White Sox 2016 first round pick Zack Collins joins the podcast to talk about his future with the White Sox, when he hopes to make the big leagues and the doubters who question whether he can be a major league catcher. He discusses comparisons with Kyle Schwarber, his impressions of Yoan Moncada and Michael Kopech, why his dad took him to a Linkin Park concert when he was 6 years old and much more.
Charlie Tilson is back in action this week for the White Sox just five months after he needed season-ending surgery to repair a torn left hamstring.
The White Sox rookie outfielder is a participant at the team's hitters minicamp in Glendale, Ariz. alongside top prospect Yoan Moncada and 2016 first-round pick Zack Collins, among others. Tilson's action at the three-day camp at Camelback Ranch is his first since the local-product suffered the significant injury in the middle of his major league debut on Aug. 3 in Detroit. The centerfielder had to be helped off the field after trying to run down a fly ball in the right-center field gap only a few innings after he picked up his first big league hit.
"I can’t complain," Tilson said. "The rehab process has been going good. I'm still working through it. I'm able to pretty much compete and participate in everything, but there's still some barriers I've got to break. So I'm taking it one day at a time. But I'm really confident in the timeline I've got right now and hopefully I can get out here early and make an impact for the team."
The White Sox acquired the speedy Tilson from the St. Louis Cardinals in late July in exchange for left-handed reliever Zach Duke. The team intended to give Tilson a two-month tryout to see if he was worthy of being the club's everyday centerfielder in 2017.
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At the time, Tilson was thrilled for the opportunity to start for his favorite childhood team. Though he was initially disappointed by the news, Tilson afforded himself a few days to feel bad before he determined it was time to refocus his efforts. He's hopeful that the strong desire to return the field he displayed during his rehab will have him ready for spring training. The team holds its first full-squad workout on Feb. 18.
"Obviously it was a shame getting injured in that first game, but it's part of the game," Tilson said. "It's the nature of the game and those things happen and my whole focus has been 'How can I work through this and put myself in the best position to help this team out?' I'm taking it in stride and appreciating the opportunity I had for sure. Being able to get out there in Detroit and get my first hit in front of my family, incredible experience. Memories I won't forget.
"I let myself maybe feel bad for myself for a quick moment. But you've got to collect yourself and you've got to get back on your feet.
"After that moment I just decided to put all my energy and focus towards working to get back and I'm in a pretty good spot right now."
Next week’s hitters minicamp will afford White Sox prospects and the franchise’s player development staff a chance to get accustomed to each other.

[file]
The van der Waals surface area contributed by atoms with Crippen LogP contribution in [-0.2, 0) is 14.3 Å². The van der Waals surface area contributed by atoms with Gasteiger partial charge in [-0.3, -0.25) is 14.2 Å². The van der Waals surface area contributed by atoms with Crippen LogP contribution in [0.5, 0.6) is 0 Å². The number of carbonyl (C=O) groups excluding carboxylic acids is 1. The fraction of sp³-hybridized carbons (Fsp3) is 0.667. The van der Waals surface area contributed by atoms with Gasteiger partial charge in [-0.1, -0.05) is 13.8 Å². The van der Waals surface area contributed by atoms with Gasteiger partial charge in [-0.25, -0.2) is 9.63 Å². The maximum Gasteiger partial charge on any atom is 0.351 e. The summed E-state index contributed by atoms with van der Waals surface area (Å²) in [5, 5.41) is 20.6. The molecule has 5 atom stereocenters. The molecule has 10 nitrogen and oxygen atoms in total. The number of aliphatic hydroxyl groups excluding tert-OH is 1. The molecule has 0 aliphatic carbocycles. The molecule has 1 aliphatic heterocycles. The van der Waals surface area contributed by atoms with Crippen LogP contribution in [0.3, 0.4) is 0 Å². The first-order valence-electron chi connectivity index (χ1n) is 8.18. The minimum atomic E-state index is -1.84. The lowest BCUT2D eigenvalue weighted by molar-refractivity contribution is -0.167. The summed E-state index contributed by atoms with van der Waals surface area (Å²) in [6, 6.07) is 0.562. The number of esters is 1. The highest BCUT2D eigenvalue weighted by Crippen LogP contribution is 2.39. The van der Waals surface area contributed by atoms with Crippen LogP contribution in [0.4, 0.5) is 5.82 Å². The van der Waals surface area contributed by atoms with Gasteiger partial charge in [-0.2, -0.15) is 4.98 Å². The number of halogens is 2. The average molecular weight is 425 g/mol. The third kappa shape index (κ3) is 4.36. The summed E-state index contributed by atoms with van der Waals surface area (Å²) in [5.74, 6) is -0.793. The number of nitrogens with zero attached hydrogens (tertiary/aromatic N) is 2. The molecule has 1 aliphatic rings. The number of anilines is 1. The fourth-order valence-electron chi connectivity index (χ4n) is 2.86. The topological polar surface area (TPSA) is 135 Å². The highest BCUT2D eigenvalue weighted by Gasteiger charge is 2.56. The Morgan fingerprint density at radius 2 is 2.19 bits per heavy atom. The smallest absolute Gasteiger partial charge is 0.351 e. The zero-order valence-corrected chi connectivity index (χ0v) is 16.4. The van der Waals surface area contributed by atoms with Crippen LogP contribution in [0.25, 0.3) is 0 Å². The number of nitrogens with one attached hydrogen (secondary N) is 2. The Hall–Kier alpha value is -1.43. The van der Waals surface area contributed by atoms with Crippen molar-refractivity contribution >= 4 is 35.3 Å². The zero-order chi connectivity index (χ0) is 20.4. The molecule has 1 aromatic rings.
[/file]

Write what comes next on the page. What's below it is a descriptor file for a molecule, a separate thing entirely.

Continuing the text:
Newly acquired prospect Yoan Moncada and 2016 first-round pick Zack Collins are among the 15 White Sox minor leaguers set to attend the three-day camp, which begins Monday at Camelback Ranch in Glendale, Ariz.
New player development director Chris Getz and first-year hitting coordinator Mike Gellinger will facilitate the event along with White Sox hitting coach Todd Steverson. Getz said he’s eager to get a wide-ranging group of players together roughly 5.5 weeks before the team’s first full-squad spring training workout (Feb. 18).
“There’s a lot of benefit,” Getz said. “Just to get acquainted.
“It’s good to get them all together.”
The session gives the White Sox their first close look at Moncada, who MLB.com has rated as the No. 1 overall prospect in baseball. The infielder was acquired from the Boston Red Sox last month as part of a four-player package in exchange for Chris Sale.
“It’ll be nice to have him out there,” Getz said. “He can hit. He has power. The upside is impressive.”
Also scheduled to attend the camp are Alex Call and Jameson Fisher, the team’s third- and fourth-round picks in 2016. Kevan Smith, Jason Coates and Charlie Tilson are also set to appear. Tilson, who had surgery last August after he tore his left hamstring, has made enough progress in his road back to health to participate.
“He’s had fairly positive signs in his rehab,” Getz said. “He’s trending in the right direction.”
The same goes for third baseman Matt Davidson, who has worked his way back after he broke a bone in his foot last June.
Though spring training is right around the corner, Getz said January is normally the time when hitters “establish their solid habits.”
Ideally, the White Sox would love for a group of their prospects to form a bond in the minors and learn how to win together before they reach the majors. Getz spent the past two seasons in Kansas City and also played alongside a core that developed together and later helped the Royals reach the World Series in 2014 and 2015, winning the latter. He’s aware of the benefit of that chemistry but knows it doesn’t always work that way.
“We’ve got some guys a little further down the line,” Getz said. “It’s definitely valuable to get them to grow up together. But at the same time, we have to remember they’re individuals at different stages and on different paces.”
A member of the organization since he was a minor leaguer, Gellinger is in a different role, taking over as the hitting coordinator for Vance Law, who moves to infield coordinator.
“It’ll be good for him to get together with the other coaches,” Getz said.